One aspect that may affect this possibility, however, is the interpretation and implementation of a number of the other recommendations in the review.

‘The recommendation that apprenticeships should only be offered for new job roles will no doubt cause concern, especially in areas such as engineering and the electrification of rail, which are two growing areas within the huge rail programmes taking place throughout the UK,’ said Asker-Browne.

‘There are already significant skills gaps in these two areas and restricting access to funding for on-the-job training is not going to help matters at all.

‘I think it’s safe to say in this case that the devil will be in the detail; the ‘if’ and ‘how’ the government interprets and implements this will make a big difference.’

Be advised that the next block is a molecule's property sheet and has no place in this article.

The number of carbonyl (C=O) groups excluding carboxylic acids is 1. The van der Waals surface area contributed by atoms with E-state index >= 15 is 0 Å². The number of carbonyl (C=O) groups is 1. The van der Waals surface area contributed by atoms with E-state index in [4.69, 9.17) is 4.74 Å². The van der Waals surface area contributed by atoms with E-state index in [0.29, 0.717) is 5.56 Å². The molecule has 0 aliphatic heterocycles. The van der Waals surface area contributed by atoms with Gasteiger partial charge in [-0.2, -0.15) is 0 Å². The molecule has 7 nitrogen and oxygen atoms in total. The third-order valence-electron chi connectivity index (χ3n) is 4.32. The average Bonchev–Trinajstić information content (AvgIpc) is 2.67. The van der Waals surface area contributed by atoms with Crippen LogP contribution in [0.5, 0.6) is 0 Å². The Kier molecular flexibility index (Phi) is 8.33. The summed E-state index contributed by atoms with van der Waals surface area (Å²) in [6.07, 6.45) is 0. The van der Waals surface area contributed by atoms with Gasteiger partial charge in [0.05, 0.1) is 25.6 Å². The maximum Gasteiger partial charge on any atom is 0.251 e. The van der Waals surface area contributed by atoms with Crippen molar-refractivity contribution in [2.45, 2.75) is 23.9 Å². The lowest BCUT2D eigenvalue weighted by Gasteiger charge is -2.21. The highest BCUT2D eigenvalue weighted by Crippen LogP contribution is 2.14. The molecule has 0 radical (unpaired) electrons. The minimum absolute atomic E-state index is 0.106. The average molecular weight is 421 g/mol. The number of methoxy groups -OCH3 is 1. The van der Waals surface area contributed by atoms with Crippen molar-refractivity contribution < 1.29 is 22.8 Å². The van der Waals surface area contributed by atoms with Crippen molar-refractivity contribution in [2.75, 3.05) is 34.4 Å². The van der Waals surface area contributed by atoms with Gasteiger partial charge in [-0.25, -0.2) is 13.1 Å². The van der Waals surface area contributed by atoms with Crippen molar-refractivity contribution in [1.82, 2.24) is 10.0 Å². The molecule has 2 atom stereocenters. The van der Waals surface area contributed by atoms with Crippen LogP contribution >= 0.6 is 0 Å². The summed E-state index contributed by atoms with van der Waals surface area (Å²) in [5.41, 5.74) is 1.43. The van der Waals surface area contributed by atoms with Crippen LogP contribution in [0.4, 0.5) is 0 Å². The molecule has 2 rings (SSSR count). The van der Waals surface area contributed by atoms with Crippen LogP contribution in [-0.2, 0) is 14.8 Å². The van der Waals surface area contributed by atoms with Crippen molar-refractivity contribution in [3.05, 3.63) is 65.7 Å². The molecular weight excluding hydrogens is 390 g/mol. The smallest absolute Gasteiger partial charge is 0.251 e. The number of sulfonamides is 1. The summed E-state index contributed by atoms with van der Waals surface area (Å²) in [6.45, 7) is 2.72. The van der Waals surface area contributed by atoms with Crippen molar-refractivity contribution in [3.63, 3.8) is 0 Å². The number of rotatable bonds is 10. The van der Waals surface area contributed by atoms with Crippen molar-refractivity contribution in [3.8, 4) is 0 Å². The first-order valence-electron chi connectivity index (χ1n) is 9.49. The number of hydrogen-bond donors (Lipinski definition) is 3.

Asker-Browne also believes there could be some issues with the strong emphasis on an exam or test as the final form of assessment at the end of the apprenticeship, saying: ‘We’re not sure that this would be in the learner’s interest.

‘One of the great things about the current system is that apprentices need to show their competence in tasks along the way – it’s built into their learning. With health and safety playing such a huge role – both for staff and the people in their care on the trains – demonstrating that you’re competent in one task before you move onto the next area of learning is highly important. Again, it will come down to how this recommendation is implemented.’

Overall, however, Asker-Browne is positive. ‘We’re keen to work with both the government and employers to help them prepare for any changes that arise from recommendations made in this review.’

Meanwhile, there’s no doubt that an increase in on-the-job training – both in the form of apprenticeships and other vocational training – is the right approach to address skills gaps in the rail industry.

Read the Richard Review of Apprenticeships at